CITY OF BLOK (1988).

City of Blok

The Times Literary Supplement, by Bryan Cheyette, October 14-20 1988:
Simon Louvish was born in Glasgow but was taken to West Jerusalem at the age of two, where he spent his next nineteen years, serving as an army cameraman during the Six Day War. Since leaving Israel in 1968, Louvish has co-produced a series of controversial political documentaries about South Africa, Greece and the occupied West Bank and has written an autobiographical work and two novels, The Therapy of Avram Blok (1985) and The Death of Moishe Ganef (1986). City of Blok is the sequel to Louvish’s first novel and is… the most clearly focused, primarily because it concen¬trates specifically on the heady years of Israeli nationalism which reached a new peak with the election of Menachem Begin in 1977 and the Lebanon War in 1982.

City of Blok is set during these fateful five years and opens with Avram Blok – “The Man with No Past” – leaving his Jerusalem asylum (his place of refuge in The Therapy of Avram Blok). Forced into the maelstrom of Levantine politics, Blok encounters Jewish fascists, Palestinian resistance, and Israeli Peaceniks – in short a world “composed of a thousand splinters”. Rather like Nathan Zuckerman, Philip Roth’s alter ego in his recent series of novels, Blok illustrates the dangerous blurring of fiction and reality which occurs in a city like Jerusalem-or, even, Newark, where, in Louvish’s words, “the past has taken over the present”. Louvish is rather more frenzied than Roth – though no less humorous – but, unlike Roth, he excels as a political satirist in the school of Heller and Vonnegut. The form of City of Blok, moreover, imitates the “frac¬tured” society into which Louvish’s persona is plunged…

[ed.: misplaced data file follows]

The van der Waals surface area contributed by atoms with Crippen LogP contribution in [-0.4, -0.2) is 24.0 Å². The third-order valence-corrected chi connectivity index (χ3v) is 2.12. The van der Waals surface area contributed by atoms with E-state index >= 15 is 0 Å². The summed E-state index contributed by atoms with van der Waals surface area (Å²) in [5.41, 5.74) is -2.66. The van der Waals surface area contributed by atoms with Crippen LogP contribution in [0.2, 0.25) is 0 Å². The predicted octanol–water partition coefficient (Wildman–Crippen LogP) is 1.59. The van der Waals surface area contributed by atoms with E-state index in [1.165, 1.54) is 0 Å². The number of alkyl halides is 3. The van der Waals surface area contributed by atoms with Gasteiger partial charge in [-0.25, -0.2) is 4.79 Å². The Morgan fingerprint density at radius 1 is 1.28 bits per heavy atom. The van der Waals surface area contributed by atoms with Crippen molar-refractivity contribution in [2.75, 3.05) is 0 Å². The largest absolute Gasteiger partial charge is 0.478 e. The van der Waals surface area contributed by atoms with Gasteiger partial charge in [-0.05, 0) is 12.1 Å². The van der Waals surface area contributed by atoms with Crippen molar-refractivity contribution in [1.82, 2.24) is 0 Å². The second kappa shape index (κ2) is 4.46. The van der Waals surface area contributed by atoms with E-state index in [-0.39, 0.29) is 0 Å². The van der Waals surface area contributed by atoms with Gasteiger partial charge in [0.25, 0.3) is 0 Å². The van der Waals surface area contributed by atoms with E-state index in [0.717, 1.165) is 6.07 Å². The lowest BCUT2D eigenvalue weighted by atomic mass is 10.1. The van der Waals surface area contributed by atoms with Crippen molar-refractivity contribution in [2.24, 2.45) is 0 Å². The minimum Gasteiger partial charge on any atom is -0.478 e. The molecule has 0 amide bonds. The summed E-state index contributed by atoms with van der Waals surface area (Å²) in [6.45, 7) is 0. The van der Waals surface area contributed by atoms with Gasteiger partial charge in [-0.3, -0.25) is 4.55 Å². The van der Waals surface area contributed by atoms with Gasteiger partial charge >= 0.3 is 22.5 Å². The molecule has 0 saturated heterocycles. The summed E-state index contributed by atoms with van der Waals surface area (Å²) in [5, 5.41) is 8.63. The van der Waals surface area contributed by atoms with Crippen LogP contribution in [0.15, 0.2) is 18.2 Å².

No writer has captured better – in city walks and bus routes – the minutiae of present-day Jerusalem and, at the same time, illustrated the Unreal qualities of the city to confirm Jonathan Miller’s descrip¬tion of it as a “Jewish Disney Land”. Louvish’s intention, clearly, is to reproduce contempor¬ary history as if it were pure fantasy. Was there really a televised State burial of martyred skeletons, many thousands of years old, found recently in caves in the Judaean desert? And, if this were true – and it is – then perhaps there was a secret assignment by the Department of Apocalyptic Affairs to track down a sheep made radioactive by Palestinian guerrillas. Yet, if all viewpoints are equally absurd in this novel, then Louvish merely reinforces what one of his characters calls the “deification of the irrational”, or, citing Bunuel, he accepts “as real” the “world of the imagination”.

City of Blok is especially powerful when it finally differentiates between its proliferating Babel of voices. The Palestinian episodes are particularly convincing in this regard and the novel makes out a passionate case – based on what look like actual soldiers’ letters home – against the horrific Lebanon incursion. A bib¬lical mock-mythology, underpinning the novel, is hardly distinguishable from the various historical and political mythologies woven into the narrative of City of Blok… This makes reading Louvish particularly terrify¬ing. For he has probably anticipated – better than anyone outside Israel – further madness to come…